A team led by Johns Hopkins researchers has discovered a biochemical signaling process that causes densely packed cancer cells to break away from a tumor and spread the disease elsewhere in the body. In their study, published online May 26 in Nature Communications, the team also reported that the combined use of two existing drugs disrupts this process and appears to significantly slow cancer's tendency to travel, a behavior called metastasis. The new findings are important, the researchers said, because 90 percent of cancer deaths are caused by metastasis, and anything that derails this activity could improve the prognosis for patients. The crucial new signaling process turned up when the team took a closer look at cellular events that promote metastasis. "We found that it was not the overall size of a primary tumor that caused cancer cells to spread, but how tightly those cells are jammed together when they break away from the tumor," said lead author Hasini Jayatilaka, a postdoctoral fellow at Johns Hopkins' Physical Sciences-Oncology Center. "At a fundamental level, we found that cell density is very important in triggering metastasis. It's like waiting for a table in a severely overcrowded restaurant and then getting a message that says you need to take your appetite elsewhere." Jayatilaka and her colleagues found a medication mix that kept this microscopic message from being delivered. The team members cautioned that this treatment was tested in animal models, but not yet on human cancer patients. Nevertheless, they said the discovery contributes to a promising new focus for cancer research: disrupting the biochemical activity that prods cancer cells to spread through the body. One of the study's senior authors, Denis Wirtz, who is Johns Hopkins University's vice provost for research and director of its Physical Sciences-Oncology Center, said no commercial drugs are now being produced specifically to inhibit metastasis because drug companies believe the best way to stop cancer from spreading is to destroy the primary tumor from which it originates. "The pharmaceutical companies view metastasis as a by-product of tumor growth," said Wirtz, who also holds Johns Hopkins faculty appointments in chemical and biomolecular engineering, in pathology and at the Johns Hopkins Kimmel Cancer Center. "Our study looked more closely at the steps that actually initiate metastasis. By doing this, we were able to develop a unique therapeutic that directly targets metastasis, not the growth of the primary tumor. This treatment has the potential to inhibit metastasis and thus improve cancer patient outcomes." The two key drivers of metastasis, Wirtz said, are cancer cells' tendency to reproduce at a rapid rate and their ability to move through surrounding tissue until they reach the bloodstream, where they can then hitch a ride to spread the disease to other parts of the body. By studying tumor cells in a three-dimensional environment that resembles human tissue, the researchers were able to determine how these activities begin. The team discovered that as two types of cancer cells reproduced and created more crowded conditions in the test site, these cells secreted certain proteins that encouraged migration. The researchers identified these proteins as Interleukin 6 (IL-6) and Interleukin 8 (IL-8). "IL-6 and IL-8 seem to deliver a message to cancer cells, telling them to move away from the densely populated primary tumor," said lead author Jayatilaka, who recently earned her doctorate in chemical and biomolecular engineering as a member of Wirtz's lab team and earlier received her undergraduate degree from Johns Hopkins' Whiting School of Engineering. In the team's animal studies, the researchers found that applying two existing drugs -- Tocilizumab and Reparaxin -- blocked the receptors that enable cancer cells to get their relocation orders. Tocilizumab is an approved medication for rheumatoid arthritis and is in trials for use in ovarian cancer cases. Reparaxin is being evaluated as a possible treatment for breast cancer. "In our eight-week experiment, when we used these two drugs together, the growth of the primary tumor itself was not stopped, but the spread of the cancer cells was significantly decreased," Jayatilaka said. "We discovered a new signaling pathway that, when blocked, could potentially curb cancer's ability to metastasize."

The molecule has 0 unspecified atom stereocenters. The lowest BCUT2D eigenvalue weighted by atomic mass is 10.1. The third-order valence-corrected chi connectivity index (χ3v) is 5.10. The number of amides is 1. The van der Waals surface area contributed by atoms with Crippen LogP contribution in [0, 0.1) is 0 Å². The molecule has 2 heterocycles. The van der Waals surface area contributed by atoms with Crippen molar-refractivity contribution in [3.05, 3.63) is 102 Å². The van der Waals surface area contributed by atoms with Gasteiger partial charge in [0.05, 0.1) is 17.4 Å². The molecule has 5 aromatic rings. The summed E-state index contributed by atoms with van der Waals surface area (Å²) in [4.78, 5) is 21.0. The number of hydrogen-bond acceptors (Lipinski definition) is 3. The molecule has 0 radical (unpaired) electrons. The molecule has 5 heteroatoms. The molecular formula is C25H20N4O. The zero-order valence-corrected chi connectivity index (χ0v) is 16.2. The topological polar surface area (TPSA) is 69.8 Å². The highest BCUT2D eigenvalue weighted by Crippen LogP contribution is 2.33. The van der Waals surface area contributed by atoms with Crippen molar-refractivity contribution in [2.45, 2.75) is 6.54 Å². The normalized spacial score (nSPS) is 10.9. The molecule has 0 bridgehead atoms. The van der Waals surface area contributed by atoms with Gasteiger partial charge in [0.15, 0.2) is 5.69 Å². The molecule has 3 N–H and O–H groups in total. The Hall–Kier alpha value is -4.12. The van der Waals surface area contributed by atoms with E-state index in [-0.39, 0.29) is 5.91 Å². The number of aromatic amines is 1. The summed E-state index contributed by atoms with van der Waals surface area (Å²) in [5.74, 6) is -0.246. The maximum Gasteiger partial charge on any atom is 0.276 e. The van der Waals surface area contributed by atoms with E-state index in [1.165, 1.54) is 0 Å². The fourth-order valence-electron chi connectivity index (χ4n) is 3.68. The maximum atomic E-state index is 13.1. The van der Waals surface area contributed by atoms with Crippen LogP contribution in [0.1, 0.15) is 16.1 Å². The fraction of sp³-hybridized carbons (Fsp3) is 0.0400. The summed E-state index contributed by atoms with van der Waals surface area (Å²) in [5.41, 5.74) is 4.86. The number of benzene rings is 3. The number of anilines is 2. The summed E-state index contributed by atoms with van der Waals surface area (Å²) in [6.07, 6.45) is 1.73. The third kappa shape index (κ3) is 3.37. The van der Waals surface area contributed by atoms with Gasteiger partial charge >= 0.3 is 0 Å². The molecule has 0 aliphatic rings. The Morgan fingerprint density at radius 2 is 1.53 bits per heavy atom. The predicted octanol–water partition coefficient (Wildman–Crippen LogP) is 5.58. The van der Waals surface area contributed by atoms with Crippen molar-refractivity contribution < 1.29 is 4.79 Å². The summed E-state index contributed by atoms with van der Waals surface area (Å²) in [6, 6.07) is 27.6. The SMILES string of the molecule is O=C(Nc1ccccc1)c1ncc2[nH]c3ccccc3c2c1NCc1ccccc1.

News Article | May 26, 2017